Additionally, 14% of shareholders at the investment bank also voted against the reappointment of joint auditor EY.
The board said in a written statement that the decision to retain KPMG SA had not been taken lightly.
“The audit committee chairman discussed these matters at length with the group's largest shareholders in South Africa,” it said.
The board added that shareholders appreciated the work done by the audit committee regarding the matter and, although they understood the group’s position, certain shareholders “have been guided by their own internal policies with respect to voting on this resolution”.
It cited the desire to “ensure stability within the South African financial system and audit profession” as reasons behind the choice to reappoint KPMG, adding that KPMG International was expected to help restore and rebuild confidence in the South African firm.
In September last year, a swathe of senior management figures at KPMG SA resigned following revelations of the firm’s involvement in the Gupta scandal.
“The board is concerned about the failures of KPMG's internal controls and procedures as acknowledged by them,” it said.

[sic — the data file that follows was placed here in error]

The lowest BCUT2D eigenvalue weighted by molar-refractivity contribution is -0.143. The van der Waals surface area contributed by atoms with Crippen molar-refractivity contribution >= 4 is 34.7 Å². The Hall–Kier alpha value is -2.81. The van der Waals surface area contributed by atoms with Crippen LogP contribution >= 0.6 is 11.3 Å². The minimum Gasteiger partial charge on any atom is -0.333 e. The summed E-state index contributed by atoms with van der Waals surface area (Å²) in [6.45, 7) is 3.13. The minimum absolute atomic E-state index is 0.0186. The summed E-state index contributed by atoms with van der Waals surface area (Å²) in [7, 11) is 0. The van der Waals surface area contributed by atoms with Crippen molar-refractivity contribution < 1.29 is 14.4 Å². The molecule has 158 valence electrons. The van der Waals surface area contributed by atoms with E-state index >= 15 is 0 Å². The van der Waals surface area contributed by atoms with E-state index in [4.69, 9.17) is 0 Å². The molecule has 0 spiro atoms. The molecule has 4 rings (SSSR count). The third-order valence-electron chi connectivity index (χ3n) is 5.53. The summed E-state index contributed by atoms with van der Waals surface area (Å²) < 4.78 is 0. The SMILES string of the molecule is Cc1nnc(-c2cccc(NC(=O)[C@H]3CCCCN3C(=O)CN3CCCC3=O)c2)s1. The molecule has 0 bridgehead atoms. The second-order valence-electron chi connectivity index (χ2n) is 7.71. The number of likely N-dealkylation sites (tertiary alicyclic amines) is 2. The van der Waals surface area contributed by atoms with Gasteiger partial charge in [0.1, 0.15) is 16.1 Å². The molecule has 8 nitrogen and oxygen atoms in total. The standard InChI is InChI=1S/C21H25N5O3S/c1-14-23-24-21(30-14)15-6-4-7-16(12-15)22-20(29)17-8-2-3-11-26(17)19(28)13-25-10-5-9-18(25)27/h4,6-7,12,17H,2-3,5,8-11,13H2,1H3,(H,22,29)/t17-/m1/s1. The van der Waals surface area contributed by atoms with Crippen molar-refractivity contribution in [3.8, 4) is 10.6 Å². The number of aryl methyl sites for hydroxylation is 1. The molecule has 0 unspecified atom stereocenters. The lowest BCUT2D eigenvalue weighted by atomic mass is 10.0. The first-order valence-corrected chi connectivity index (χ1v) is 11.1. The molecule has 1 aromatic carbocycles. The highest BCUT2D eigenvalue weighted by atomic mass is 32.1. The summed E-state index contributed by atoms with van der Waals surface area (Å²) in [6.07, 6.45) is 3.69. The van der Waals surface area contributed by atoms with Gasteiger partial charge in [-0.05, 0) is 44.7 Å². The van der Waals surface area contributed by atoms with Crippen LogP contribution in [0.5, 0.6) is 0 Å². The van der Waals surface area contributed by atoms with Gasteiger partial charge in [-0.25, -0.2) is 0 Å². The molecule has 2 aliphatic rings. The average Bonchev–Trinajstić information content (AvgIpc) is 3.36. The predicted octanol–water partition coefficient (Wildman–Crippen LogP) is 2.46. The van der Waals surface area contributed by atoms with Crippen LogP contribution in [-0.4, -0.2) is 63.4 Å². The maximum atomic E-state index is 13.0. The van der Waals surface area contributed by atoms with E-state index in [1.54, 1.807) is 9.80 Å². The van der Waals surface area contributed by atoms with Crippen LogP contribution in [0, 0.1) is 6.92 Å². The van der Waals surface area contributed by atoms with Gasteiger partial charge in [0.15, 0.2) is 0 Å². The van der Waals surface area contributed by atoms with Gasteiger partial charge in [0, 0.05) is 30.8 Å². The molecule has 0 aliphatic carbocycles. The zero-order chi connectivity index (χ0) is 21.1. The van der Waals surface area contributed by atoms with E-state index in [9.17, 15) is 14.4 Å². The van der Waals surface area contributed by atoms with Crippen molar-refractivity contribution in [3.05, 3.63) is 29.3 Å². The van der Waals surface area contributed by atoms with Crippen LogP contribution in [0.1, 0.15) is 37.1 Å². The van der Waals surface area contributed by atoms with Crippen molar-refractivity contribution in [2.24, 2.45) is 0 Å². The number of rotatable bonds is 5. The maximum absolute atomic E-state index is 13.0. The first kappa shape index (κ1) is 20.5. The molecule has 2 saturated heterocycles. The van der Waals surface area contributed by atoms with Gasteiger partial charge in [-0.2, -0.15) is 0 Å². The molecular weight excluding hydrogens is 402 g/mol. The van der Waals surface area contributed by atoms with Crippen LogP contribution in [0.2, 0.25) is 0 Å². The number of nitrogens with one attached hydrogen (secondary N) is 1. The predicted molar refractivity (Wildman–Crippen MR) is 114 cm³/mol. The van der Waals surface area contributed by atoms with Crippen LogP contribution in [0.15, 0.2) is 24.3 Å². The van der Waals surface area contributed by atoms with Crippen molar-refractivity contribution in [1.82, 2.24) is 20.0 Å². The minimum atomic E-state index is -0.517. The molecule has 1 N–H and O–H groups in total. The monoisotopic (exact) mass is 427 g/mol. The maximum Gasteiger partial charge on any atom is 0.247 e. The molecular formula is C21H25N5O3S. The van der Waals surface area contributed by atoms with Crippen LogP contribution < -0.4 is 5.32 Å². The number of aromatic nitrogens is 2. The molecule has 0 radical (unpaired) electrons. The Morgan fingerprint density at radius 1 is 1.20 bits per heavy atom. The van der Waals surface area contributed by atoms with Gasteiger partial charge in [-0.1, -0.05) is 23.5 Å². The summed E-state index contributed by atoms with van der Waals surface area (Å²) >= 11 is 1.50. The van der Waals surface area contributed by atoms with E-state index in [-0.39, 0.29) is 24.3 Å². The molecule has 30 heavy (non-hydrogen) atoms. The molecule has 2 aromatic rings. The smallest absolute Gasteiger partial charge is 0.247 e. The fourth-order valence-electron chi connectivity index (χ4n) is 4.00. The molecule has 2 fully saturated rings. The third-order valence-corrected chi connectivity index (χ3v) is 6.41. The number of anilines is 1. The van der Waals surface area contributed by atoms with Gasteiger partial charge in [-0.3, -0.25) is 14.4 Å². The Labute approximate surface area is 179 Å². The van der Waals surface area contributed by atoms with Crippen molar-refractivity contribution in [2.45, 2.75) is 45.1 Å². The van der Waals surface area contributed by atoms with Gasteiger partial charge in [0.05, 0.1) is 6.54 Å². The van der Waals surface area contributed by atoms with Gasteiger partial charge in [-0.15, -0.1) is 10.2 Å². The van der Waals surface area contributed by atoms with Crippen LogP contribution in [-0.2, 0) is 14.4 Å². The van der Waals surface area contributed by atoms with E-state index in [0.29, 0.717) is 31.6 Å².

“Of greater concern is the significant negative impact this has had on the country's audit profession, individual lives and the South African economy.”
The board called for KPMG to hold those involved in the recent events in South Africa accountable for their involvement.
A spokesperson for KPMG SA said that it was pleased with the reappointment and with the majority support from shareholders.
“KPMG South Africa has made a number of significant changes to its leadership, governance and audit quality controls and continues to work tirelessly to restore trust in the firm,” the spokesperson said.
Last month, the firm suffered further loss after being dropped by mining company Gold Fields and mutual savings bank Finbond.
The month before this it was forced to close some of its regional offices, resulting in hundreds of job cuts.
EY and Investec have been contacted for comment.